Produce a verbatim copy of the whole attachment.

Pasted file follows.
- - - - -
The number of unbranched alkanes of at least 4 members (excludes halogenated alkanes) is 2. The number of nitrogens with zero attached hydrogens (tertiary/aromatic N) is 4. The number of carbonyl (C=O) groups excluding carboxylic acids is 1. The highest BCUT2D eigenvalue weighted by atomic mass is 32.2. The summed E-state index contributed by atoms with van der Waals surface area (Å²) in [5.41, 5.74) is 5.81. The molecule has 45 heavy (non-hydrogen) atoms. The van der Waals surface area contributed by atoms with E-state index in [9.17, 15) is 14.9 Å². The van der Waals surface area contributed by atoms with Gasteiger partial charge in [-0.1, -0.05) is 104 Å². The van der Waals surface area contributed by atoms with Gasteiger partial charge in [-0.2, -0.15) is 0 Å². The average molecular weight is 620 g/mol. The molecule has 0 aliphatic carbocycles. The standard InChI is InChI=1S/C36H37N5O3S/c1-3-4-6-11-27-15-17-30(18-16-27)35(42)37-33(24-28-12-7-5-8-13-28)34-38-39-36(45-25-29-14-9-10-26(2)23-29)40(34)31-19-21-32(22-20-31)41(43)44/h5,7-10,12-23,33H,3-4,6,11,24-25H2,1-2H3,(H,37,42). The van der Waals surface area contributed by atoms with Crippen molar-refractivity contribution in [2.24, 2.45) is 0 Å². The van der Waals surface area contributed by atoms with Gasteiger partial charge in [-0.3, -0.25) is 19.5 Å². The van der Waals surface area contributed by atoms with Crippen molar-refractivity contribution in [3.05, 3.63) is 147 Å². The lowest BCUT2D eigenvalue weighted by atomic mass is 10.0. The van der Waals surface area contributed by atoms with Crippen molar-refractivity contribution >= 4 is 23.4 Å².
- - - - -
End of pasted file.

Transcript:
The number of unbranched alkanes of at least 4 members (excludes halogenated alkanes) is 2. The number of nitrogens with zero attached hydrogens (tertiary/aromatic N) is 4. The number of carbonyl (C=O) groups excluding carboxylic acids is 1. The highest BCUT2D eigenvalue weighted by atomic mass is 32.2. The summed E-state index contributed by atoms with van der Waals surface area (Å²) in [5.41, 5.74) is 5.81. The molecule has 45 heavy (non-hydrogen) atoms. The van der Waals surface area contributed by atoms with E-state index in [9.17, 15) is 14.9 Å². The van der Waals surface area contributed by atoms with Gasteiger partial charge in [-0.1, -0.05) is 104 Å². The van der Waals surface area contributed by atoms with Gasteiger partial charge in [-0.2, -0.15) is 0 Å². The average molecular weight is 620 g/mol. The molecule has 0 aliphatic carbocycles. The standard InChI is InChI=1S/C36H37N5O3S/c1-3-4-6-11-27-15-17-30(18-16-27)35(42)37-33(24-28-12-7-5-8-13-28)34-38-39-36(45-25-29-14-9-10-26(2)23-29)40(34)31-19-21-32(22-20-31)41(43)44/h5,7-10,12-23,33H,3-4,6,11,24-25H2,1-2H3,(H,37,42). The van der Waals surface area contributed by atoms with Crippen molar-refractivity contribution in [2.24, 2.45) is 0 Å². The van der Waals surface area contributed by atoms with Gasteiger partial charge in [-0.3, -0.25) is 19.5 Å². The van der Waals surface area contributed by atoms with Crippen molar-refractivity contribution in [3.05, 3.63) is 147 Å². The lowest BCUT2D eigenvalue weighted by atomic mass is 10.0. The van der Waals surface area contributed by atoms with Crippen molar-refractivity contribution >= 4 is 23.4 Å².